The FBI has been asked to investigate the death of an unarmed black Division II college football player who was fatally shot by police responding to a call from security at a car dealership last week, an incident that quickly spiked on social media and drew the attention of Serena Williams.
Christian Taylor, a 19-year-old player at Angelo State in Texas, was shot by a white police officer early Friday morning and Arlington, Texas, Police Chief Will Johnson announced Saturday that he has asked the FBI to participate in the case, to review all investigative work and findings. Footage of the incident shows Taylor entering the dealership and driving his SUV through its window.
In the immediate aftermath of the incident, #ChristianTaylor quickly became a trending topic and Williams tweeted before surveillance video was released:
Really??????!!!!!!!!!!? are we all sleeping and this is one gigantic bad nightmare? #ChristianTaylor how many hashtags now?
— Serena Williams (@serenawilliams) August 8, 2015
“How many hashtags now” refers to the online movements that followed racially charged incidents since the shooting of Trayvon Martin, Michael Brown and others: #BlackLivesMatter, #AllLivesMatter, #PrayForFerguson, #HandsUpDontShoot, to name a few. Responses to Williams’ tweet were fairly evenly divided among those who agreed with her and those who noted that the victim was doing something illegal at the time.
The officers responded to a 911 call from the dealership’s security company, which was alerted by motion-sensor cameras, a police spokesman told the Post in an email. “They provided us updates as to the suspect’s actions and whereabouts until we arrived,” Lt. Christopher Cook of the Arlington police media office e-mailed the Post.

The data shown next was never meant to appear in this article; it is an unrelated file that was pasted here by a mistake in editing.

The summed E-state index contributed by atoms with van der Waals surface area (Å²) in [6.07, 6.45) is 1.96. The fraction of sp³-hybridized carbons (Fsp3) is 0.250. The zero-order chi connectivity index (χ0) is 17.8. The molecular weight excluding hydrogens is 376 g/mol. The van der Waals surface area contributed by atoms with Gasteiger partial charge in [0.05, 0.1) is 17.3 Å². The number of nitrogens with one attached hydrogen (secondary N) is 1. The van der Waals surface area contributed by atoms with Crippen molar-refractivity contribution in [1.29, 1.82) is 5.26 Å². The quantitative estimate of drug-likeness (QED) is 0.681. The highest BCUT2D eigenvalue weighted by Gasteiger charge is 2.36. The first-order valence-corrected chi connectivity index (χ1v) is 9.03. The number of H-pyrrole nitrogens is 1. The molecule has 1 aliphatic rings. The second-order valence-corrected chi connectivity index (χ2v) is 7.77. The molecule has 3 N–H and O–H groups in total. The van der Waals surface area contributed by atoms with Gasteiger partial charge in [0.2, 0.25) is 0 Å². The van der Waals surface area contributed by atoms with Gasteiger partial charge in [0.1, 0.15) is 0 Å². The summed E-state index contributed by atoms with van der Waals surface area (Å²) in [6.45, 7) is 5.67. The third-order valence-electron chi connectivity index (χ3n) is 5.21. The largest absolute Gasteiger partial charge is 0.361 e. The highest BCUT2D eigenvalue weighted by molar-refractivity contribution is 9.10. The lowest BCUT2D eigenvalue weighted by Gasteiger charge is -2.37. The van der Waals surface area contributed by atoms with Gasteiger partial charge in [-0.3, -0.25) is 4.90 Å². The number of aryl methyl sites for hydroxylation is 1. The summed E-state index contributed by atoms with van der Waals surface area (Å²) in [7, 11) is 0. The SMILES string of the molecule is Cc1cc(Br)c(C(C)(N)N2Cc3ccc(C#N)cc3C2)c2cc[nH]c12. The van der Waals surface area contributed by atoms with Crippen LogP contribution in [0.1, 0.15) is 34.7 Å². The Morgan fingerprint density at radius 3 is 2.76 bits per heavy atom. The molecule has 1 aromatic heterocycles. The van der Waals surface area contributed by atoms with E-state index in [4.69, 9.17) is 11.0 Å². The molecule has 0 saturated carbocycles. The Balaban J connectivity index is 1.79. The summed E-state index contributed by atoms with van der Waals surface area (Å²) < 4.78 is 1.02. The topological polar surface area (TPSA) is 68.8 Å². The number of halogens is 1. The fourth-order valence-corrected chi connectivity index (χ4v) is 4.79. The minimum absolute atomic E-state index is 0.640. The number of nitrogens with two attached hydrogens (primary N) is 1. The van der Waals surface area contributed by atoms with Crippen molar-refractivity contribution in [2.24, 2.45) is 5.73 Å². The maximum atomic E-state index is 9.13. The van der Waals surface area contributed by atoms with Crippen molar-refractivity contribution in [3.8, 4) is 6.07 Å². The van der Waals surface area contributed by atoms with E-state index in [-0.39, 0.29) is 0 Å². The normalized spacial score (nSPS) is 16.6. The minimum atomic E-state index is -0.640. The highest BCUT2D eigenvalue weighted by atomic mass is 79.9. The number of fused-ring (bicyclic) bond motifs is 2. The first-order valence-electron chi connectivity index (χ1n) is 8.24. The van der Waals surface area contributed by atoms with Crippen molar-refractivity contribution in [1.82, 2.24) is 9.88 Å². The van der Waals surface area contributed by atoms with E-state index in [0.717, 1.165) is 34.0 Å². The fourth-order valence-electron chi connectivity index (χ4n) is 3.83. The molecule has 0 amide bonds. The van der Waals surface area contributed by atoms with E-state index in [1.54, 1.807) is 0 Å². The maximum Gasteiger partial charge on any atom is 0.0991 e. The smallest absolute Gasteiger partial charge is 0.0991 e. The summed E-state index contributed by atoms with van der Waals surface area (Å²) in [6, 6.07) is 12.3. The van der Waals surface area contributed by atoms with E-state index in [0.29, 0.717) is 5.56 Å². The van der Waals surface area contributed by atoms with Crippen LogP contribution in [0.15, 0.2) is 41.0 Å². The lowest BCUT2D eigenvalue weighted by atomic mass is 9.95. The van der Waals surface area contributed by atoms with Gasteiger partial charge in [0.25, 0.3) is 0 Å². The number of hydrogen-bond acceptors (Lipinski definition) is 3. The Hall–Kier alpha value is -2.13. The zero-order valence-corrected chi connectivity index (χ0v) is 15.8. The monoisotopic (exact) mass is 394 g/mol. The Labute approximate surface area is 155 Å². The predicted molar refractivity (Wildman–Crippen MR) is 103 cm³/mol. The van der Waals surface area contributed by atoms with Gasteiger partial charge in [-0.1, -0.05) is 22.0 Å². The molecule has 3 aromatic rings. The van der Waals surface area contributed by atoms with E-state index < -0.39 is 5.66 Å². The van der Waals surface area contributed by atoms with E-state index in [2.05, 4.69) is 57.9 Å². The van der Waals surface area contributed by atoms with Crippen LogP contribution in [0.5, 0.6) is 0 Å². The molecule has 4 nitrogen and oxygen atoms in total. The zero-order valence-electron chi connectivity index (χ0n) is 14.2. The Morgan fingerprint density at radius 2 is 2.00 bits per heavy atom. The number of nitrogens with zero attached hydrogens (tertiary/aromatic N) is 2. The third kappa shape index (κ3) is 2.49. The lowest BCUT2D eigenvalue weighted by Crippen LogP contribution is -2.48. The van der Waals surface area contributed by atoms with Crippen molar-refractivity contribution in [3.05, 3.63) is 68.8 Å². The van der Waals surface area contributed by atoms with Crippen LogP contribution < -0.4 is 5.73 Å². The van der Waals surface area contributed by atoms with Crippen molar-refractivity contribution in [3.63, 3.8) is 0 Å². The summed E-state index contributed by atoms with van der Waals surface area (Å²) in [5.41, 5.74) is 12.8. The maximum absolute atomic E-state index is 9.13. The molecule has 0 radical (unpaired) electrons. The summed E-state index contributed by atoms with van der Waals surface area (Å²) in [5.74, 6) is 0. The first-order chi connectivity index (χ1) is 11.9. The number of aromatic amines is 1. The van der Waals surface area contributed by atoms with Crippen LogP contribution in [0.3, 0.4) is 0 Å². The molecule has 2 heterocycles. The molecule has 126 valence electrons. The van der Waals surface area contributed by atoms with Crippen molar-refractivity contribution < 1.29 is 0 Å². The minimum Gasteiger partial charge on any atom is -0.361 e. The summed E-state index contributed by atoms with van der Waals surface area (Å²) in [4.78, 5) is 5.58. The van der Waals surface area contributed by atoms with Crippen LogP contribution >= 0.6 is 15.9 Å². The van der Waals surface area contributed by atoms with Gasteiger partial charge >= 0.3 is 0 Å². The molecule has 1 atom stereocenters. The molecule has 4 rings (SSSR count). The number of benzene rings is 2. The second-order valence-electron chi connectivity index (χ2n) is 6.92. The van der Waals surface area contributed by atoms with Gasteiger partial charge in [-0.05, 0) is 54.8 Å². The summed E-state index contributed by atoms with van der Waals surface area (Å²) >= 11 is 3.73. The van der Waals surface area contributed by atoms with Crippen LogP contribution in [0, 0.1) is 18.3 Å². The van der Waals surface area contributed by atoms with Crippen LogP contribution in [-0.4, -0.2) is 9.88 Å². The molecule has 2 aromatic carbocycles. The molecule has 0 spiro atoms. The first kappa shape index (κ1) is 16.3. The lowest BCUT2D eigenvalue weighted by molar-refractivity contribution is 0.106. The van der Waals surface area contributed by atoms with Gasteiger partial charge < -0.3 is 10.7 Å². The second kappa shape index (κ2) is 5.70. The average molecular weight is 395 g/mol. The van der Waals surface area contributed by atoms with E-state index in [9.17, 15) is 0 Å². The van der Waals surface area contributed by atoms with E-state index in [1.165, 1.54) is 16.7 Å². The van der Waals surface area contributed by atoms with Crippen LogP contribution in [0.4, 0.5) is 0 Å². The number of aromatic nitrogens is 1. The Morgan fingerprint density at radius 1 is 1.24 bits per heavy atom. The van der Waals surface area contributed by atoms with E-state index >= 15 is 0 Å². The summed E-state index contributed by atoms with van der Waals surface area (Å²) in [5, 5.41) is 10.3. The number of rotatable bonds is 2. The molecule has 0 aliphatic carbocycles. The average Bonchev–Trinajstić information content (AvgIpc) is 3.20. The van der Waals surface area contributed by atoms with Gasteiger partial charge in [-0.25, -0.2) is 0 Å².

Brad Miller, a first-year Arlington police officer, and another officer discovered Taylor in the dealer’s showroom after 1 a.m. Friday, according to Johnson. The surveillance video appears to show Taylor kicking in a car’s windshield before driving his own SUV through the glass entrance. Taylor would not surrender and officers pursued him, with Miller, who had never discharged his weapon in the line of duty, firing at Taylor. The other officer used a stun gun on Taylor, who is from Arlington.
Miller, now on administrative leave, was completing the final stages of his field training and was with a police veteran of almost 20 years. Bringing in the FBI, Cook told the Post in an email, “increases our level of transparency and bolsters public confidence that the end result will be fair and objective.”
“Our nation has been wrestling with the topics of social injustice, inequities, racism and police misconduct,” Johnson said Saturday, adding. “We recognize the importance of these topics, the impact these issues have on communities throughout our nation, and we pledge to act in a transparent manner in an effort to alleviate these concerns.”